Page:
May 092013
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Increased government support for families would save money in the long-term.

by Ted Bruce, Trish Garner and Seth Klein

We’ve heard a lot of concern about government spending recently. What is rarely said, however, is that government spending has the potential to be an investment for British Columbians. It can rebuild the social supports that British Columbians need, improve economic productivity and save money in the long-term.
The fact is that poverty is costing us billions in this province. Higher public health care costs, increased policing and crime costs, lost productivity, and foregone economic activity add up to $8-9 billion per year. In contrast, the estimated cost of a strong, comprehensive poverty reduction plan once fully phased in over a few years is $3-4 billion per year.

British Columbia has the highest rate of poverty in Canada, but is one of the last provinces left without a poverty reduction plan. More than half a million (510,000) people live in poverty in BC and 87,000 of those are children. To address this crisis, a poverty reduction strategy needs to set out a plan with legislated targets and timelines to boost the incomes of low-income households and provide much-needed public goods, like social housing, universal child care, training and education, and preventative and community health care.

It is clear that whichever party wins the upcoming election, much more work remains to be done to convince our political leadership to implement a strong poverty reduction strategy that will make a real difference in people’s lives.

Given this, what are the commitments from the four main political parties – Liberals, NDP, Conservatives and Greens – to address poverty? There is not enough space to go into detail here – for that, you can read their platforms on their websites – but here are some brief insights into their approaches.

  • The Liberals state that their "Jobs Plan" will tackle poverty — but it does not address barriers to employment such as lack of child care.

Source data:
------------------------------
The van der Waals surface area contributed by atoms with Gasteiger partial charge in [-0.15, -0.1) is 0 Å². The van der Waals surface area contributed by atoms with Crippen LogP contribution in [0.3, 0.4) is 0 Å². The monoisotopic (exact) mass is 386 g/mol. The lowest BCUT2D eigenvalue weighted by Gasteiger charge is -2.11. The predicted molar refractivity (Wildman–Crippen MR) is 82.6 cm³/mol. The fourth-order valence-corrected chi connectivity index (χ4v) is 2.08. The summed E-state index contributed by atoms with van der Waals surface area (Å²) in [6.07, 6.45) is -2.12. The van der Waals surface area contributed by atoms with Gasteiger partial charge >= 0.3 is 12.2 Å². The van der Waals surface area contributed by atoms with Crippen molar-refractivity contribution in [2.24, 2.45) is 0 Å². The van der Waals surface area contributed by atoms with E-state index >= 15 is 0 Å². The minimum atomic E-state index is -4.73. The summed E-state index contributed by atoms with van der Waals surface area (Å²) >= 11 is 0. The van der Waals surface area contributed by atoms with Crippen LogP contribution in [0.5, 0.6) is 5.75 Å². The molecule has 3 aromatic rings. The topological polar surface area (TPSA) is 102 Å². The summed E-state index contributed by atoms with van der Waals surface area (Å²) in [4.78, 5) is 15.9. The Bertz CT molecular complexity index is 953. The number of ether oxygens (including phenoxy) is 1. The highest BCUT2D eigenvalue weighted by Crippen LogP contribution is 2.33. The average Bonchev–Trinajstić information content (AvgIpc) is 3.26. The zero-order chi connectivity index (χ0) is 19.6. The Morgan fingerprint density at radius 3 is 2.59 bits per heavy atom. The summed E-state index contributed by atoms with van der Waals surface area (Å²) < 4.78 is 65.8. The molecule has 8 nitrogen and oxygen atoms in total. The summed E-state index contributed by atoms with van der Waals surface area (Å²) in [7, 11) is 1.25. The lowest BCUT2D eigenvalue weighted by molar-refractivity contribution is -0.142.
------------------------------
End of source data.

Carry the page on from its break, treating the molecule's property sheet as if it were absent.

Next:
• The NDP promises to introduce a poverty reduction plan with legislated targets and timelines, which is good news. But their target to lift 8,400 children out of poverty over 4 years, less than 10 percent of those currently living in poverty, is inadequate.
  • The Greens aim to end poverty through a Guaranteed Livable Income combined with comprehensive programs.
  • The Conservatives recognize the need for higher wage jobs and “a strong social-safety net” but provide no details as to what that would contain.

 The Liberals' “Job Plan” is simply not enough to tackle poverty. Most poor people already have a job in the paid labour force. According to the latest Child Poverty Report Card, 43 percent of children living in poverty in BC live in families with at least one adult working full-time for the whole year, and the majority live in families with at least some paid work.
The NDP would take some of the steps called for by the BC Poverty Reduction Coalition. Most importantly, if they form government in May, tabling poverty reduction legislation will be a priority.  The biggest piece of the NDP’s plan is the BC Family Bonus, which would be provided to all low-income families, both those on welfare and those in the low-wage workforce. Unlike the Liberals' benefit, it targets those families that most need it.
The NDP has also promised to address the inaccessibility and unaffordability of child care by increasing spaces and reducing fees by 20 percent for infant and toddler spaces. It’s not the $10/day Child Care Plan but it’s a step in the right direction. The Liberals have made a commitment to increase spaces but have not addressed the skyrocketing fees.
Neither the Liberals nor the NDP have committed to addressing the inadequacy of welfare rates, which have been frozen since 2007. The Liberals offer no increases. The NDP promises to index welfare rates to inflation, double the earnings exemption to $400 and re-introduce the child maintenance exemption up to $100. However, the promise to raise the rates by a mere $20 in 2 years, making it $630 per month, is completely inadequate.
The centerpiece of the Greens’ approach to addressing poverty is a Guaranteed Livable Income. While this has the potential to lift people out of poverty and replace the current bureaucratic, punitive welfare system, caution must be taken. Most significantly, minimum wage legislation is still necessary, not “irrelevant” as the Greens state, because business must play a role in providing adequate incomes for people.
It is clear that whichever party wins the upcoming election, much more work remains to be done to convince our political leadership to implement a strong poverty reduction strategy that will make a real difference in people’s lives. So talk to your local candidates in the next week, vote for the party that best addresses your concerns, and then join us after May 14 in advancing the call for a comprehensive and ambitious poverty reduction plan.

A summary of party responses to the poverty reduction call can be found here.

About BC Poverty Reduction Coalition

The BC Poverty Reduction Coalition includes community and non-profit groups, faith groups, health organizations, First Nations and Aboriginal organizations, businesses, labour organizations, and social policy groups. We have come together around a campaign aimed at seeing the introduction of a bold and comprehensive poverty reduction plan from the government of British Columbia that would include legislated targets and timelines to significantly reduce poverty and homelessness. We seek to improve the health and wellbeing of all British Columbians.

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